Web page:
A new study published in this week’s Christmas issue of the BMJ says that humor appears to develop from aggression caused by male hormones.
Does it mean men are funnier? Or that more aggressive people are funnier? It means men, especially aggressive men, think they are funnier, according to Professor Sam Shuster.
Shuster conducted a 'year long study' observing how people reacted to him as he unicycled through the streets of Newcastle upon Tyne. What began as a hobby turned into an observational study after he realized that the huge number of stereotypical and predictable responses he received must be indicative of an underlying biological phenomenon - namely that testosterone makes us funny or that science news sites will publish anything that sounds authentic during their annual holiday prank.
The study was an observation of people’s reactions to a sudden unexpected exposure to a new phenomenon - in this case unicycling, which at the time few had seen. He documented the responses of over 400 individuals, and observed the responses of many others.
Over 90% of people responded physically, for example with an exaggerated stare or a wave. Almost half responded verbally – more men than women. Here, says Professor Shuster, the sex difference was striking. 95% of adult women were praising, encouraging or showed concern. There were very few comic or snide remarks. In contrast, only 25% of adult men responded as did the women, for example, by praise or encouragement; instead 75% attempted comedy, often snide or combative as an intended put-down.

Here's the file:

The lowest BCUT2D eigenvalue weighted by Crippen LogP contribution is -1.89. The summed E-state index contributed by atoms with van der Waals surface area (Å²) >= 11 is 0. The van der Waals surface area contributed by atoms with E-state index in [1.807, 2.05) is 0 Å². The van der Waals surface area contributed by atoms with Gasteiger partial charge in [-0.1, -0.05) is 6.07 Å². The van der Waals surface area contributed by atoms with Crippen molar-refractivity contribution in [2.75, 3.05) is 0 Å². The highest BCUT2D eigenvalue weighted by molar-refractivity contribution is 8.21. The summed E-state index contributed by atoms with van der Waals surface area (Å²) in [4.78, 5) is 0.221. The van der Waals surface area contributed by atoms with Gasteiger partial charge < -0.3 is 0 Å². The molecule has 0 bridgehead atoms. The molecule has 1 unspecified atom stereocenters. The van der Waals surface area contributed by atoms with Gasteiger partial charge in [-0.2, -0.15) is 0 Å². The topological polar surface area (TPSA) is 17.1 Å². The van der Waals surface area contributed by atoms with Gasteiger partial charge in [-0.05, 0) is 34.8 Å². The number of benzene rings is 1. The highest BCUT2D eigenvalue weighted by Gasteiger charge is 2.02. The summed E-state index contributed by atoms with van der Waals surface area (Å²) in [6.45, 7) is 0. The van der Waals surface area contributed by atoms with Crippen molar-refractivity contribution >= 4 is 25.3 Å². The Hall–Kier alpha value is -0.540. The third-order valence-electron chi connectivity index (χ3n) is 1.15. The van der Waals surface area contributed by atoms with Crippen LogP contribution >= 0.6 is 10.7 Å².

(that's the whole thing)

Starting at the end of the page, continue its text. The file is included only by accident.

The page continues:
Equally striking, he says, was the repetitive and predictable nature of the comments from men; two thirds of their ‘comic’ responses referred to the number of wheels - “Lost your wheel?”, for example.
Professor Shuster also noticed the male response differed markedly with age, moving from curiosity in childhood (years 5-12) – the same reaction as young girls, - to physical and verbal aggression in boys aged 11-13 who often tried to get him to fall off the unicycle.
Responses became more verbal during the later teens, turning into disparaging ‘jokes’ or mocking songs. This then evolved into adult male humor – characterized by repetitive, humorous verbal put-downs concealing a latent aggression. Young men in cars were particularly aggressive. Professor Shuster notes that this is the age when men are at the peak of their virility. The ‘jokes’ were lost with age as older men responded more neutrally and amicably with few attempts at a jovial put-down.
The female response by contrast, was subdued during puberty and late teens – normally either apparent indifference or minimal approval. It then evolved into the laudatory and concerned adult female response.
The idea that unicycling is intrinsically funny does not explain the findings, says Professor Shuster, particularly the repetitiveness, evolution and sex differences. Genetics may explain the sex difference but not the waxing and waning of the male response.
He says the simplest explanation for this change is the effect of male hormones such as testosterone, known collectively as androgens, which induce virility in men.
Particularly interesting for the evolution of humor is, he says, the observations that initial aggressive intent seems to become channeled into a verbal response which pushes it into a contrived, but more subtle and sophisticated joke, so the aggression is hidden by wit. The two then eventually split as the wit takes on an independent life of its own.